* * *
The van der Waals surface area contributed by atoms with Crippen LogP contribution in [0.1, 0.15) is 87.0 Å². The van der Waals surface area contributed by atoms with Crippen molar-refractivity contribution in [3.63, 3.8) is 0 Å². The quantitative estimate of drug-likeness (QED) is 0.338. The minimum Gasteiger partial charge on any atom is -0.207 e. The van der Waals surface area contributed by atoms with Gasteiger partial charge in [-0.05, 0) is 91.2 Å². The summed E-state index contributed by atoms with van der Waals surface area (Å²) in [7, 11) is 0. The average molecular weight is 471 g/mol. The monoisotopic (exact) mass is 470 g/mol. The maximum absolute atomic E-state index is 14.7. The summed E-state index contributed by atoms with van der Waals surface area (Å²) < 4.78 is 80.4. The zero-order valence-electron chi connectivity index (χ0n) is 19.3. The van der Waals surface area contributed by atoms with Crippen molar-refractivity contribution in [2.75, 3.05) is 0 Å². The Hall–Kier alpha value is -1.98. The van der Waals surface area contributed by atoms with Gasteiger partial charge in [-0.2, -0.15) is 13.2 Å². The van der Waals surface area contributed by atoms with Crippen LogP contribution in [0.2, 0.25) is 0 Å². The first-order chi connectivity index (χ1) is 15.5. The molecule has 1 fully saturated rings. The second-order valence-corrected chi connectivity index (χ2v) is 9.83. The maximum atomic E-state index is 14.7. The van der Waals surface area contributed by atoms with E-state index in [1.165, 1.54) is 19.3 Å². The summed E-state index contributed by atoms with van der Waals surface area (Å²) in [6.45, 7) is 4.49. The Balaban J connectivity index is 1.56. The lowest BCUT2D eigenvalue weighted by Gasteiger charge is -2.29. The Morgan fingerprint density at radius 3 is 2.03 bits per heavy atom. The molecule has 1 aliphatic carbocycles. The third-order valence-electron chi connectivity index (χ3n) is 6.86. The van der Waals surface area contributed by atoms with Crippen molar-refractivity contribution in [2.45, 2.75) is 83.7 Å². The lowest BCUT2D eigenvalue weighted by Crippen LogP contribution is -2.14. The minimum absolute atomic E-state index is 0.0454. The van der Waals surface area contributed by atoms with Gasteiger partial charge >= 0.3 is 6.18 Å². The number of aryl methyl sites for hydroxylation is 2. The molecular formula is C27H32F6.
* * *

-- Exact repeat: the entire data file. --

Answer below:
The van der Waals surface area contributed by atoms with Crippen LogP contribution in [0.1, 0.15) is 87.0 Å². The van der Waals surface area contributed by atoms with Crippen molar-refractivity contribution in [3.63, 3.8) is 0 Å². The quantitative estimate of drug-likeness (QED) is 0.338. The minimum Gasteiger partial charge on any atom is -0.207 e. The van der Waals surface area contributed by atoms with Gasteiger partial charge in [-0.05, 0) is 91.2 Å². The summed E-state index contributed by atoms with van der Waals surface area (Å²) in [7, 11) is 0. The average molecular weight is 471 g/mol. The monoisotopic (exact) mass is 470 g/mol. The maximum absolute atomic E-state index is 14.7. The summed E-state index contributed by atoms with van der Waals surface area (Å²) < 4.78 is 80.4. The zero-order valence-electron chi connectivity index (χ0n) is 19.3. The van der Waals surface area contributed by atoms with Crippen molar-refractivity contribution in [2.75, 3.05) is 0 Å². The Hall–Kier alpha value is -1.98. The van der Waals surface area contributed by atoms with Gasteiger partial charge in [-0.2, -0.15) is 13.2 Å². The van der Waals surface area contributed by atoms with Crippen LogP contribution in [0.2, 0.25) is 0 Å². The first-order chi connectivity index (χ1) is 15.5. The molecule has 1 fully saturated rings. The second-order valence-corrected chi connectivity index (χ2v) is 9.83. The maximum atomic E-state index is 14.7. The van der Waals surface area contributed by atoms with E-state index in [1.165, 1.54) is 19.3 Å². The summed E-state index contributed by atoms with van der Waals surface area (Å²) in [6.45, 7) is 4.49. The Balaban J connectivity index is 1.56. The lowest BCUT2D eigenvalue weighted by Gasteiger charge is -2.29. The Morgan fingerprint density at radius 3 is 2.03 bits per heavy atom. The molecule has 1 aliphatic carbocycles. The third-order valence-electron chi connectivity index (χ3n) is 6.86. The van der Waals surface area contributed by atoms with Crippen molar-refractivity contribution in [2.45, 2.75) is 83.7 Å². The lowest BCUT2D eigenvalue weighted by Crippen LogP contribution is -2.14. The minimum absolute atomic E-state index is 0.0454. The van der Waals surface area contributed by atoms with Gasteiger partial charge >= 0.3 is 6.18 Å². The number of aryl methyl sites for hydroxylation is 2. The molecular formula is C27H32F6.